Fun and games in the Bitcoin boom
The story of James Howells is remarkable. In 2013, the Welsh IT engineer accidentally threw away a hard drive with 7,500 Bitcoins on it. Those Bitcoins are now worth US$286,559,250, and Howells has secured hedge fund backing to lobby the local government to allow him to excavate the city’s landfill to recover the hard drive, in return for which he will donate 25% of the value of the Bitcoins to a local Covid recovery fund.
Halfway around the world in California, Stefan Thomas has a similar problem. He’s forgotten the password to a hard drive with 7,002 Bitcoins on it, and only has two chances left to guess the password before the security software on the hard drive automatically encrypts its content, depriving him of his fortune forever. A security researcher has offered to forensically reverse engineer the hard drives security to order to find a backdoor to recover Thomas’s Bitcoins in return for a 10% share of the proceeds.
Howell and Thomas are not alone. Bitcoin research firm Chainalysis estimates that 20% of all Bitcoins mined have now been lost, with a value of US$141 bn dollars which, for comparison’s sake, is a bit more than the total market cap of Citigroup or all of the Bitcoin mined since 2016. Mining all this lost Bitcoin required a huge amount of energy – roughly the annual electricity consumption of Iran or Indonesia prior to the mining reward being halved in May 2020.
In addition to lost Bitcoin, millions across the developing world have been affected by various Ponzi schemes that utilise, or aim to associate themselves with, cryptocurrencies. CipherTrace estimates that US$4.5bn of cryptocurrency was stolen in 2019, the worst year on record for crypto theft. In the most egregious example, Wotoken, a Chinese multilevel marketing scam, stole more than a billion dollars across five cryptocurrencies in 2018 and 2019. The fact that Bitcoin and the Bitcoin brand are exploited by scammers is not Bitcoin’s fault, but it does serve to highlight the risks involved for the inexperienced when entering the cryptocurrency space. As Thomas, now disillusioned with cryptocurrency, puts it, “This whole idea of being your own bank…The reason we have banks is that we don’t want to deal with all those things that banks do”…like not losing your money to a faulty computer system.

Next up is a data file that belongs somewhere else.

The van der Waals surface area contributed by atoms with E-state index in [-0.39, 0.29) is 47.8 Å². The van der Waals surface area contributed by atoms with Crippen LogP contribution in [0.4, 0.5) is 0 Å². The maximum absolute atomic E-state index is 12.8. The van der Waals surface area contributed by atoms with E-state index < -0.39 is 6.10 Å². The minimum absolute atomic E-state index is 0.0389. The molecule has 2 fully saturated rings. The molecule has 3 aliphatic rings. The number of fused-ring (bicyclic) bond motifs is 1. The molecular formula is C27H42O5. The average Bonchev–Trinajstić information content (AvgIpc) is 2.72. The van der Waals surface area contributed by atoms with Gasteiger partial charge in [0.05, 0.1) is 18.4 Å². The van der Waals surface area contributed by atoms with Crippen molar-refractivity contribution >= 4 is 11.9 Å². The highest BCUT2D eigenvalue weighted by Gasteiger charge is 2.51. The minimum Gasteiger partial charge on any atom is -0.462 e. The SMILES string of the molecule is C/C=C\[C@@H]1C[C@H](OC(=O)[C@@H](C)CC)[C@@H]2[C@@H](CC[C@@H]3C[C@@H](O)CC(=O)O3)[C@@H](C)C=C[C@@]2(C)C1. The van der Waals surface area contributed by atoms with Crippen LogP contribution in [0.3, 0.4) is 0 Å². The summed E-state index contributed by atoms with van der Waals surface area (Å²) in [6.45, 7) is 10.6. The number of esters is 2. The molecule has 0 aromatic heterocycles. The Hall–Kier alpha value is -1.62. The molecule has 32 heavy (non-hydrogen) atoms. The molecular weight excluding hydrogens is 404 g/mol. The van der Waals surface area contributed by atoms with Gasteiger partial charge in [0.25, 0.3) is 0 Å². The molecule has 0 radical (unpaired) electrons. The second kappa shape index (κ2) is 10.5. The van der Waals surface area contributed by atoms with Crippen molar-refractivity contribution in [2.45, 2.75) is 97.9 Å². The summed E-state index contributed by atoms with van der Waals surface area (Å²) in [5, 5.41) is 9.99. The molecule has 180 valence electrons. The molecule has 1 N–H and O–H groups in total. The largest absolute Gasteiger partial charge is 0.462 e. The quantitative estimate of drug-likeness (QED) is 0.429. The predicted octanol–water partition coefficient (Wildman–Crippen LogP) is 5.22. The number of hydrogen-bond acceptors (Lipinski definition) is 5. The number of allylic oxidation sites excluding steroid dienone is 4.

Cryptocurrencies are becoming cryptoassets
Nevertheless, institutional investors are piling in as never before, both using recent dips in the cryptocurrency to increase exposure and buying their own mining capacity. One can assume that these institutions will have their IT security sorted and will not need to rely on potentially vulnerable crypto exchanges. As Ben Hunt has explained, the real Bitcoin opportunity for Wall Street isn’t price appreciation, but rather the opportunity to create flow products. Bitcoin transactions may be slow and energy intensive, but Wall Street has been able to create flow around housing and other much more illiquid assets in the past.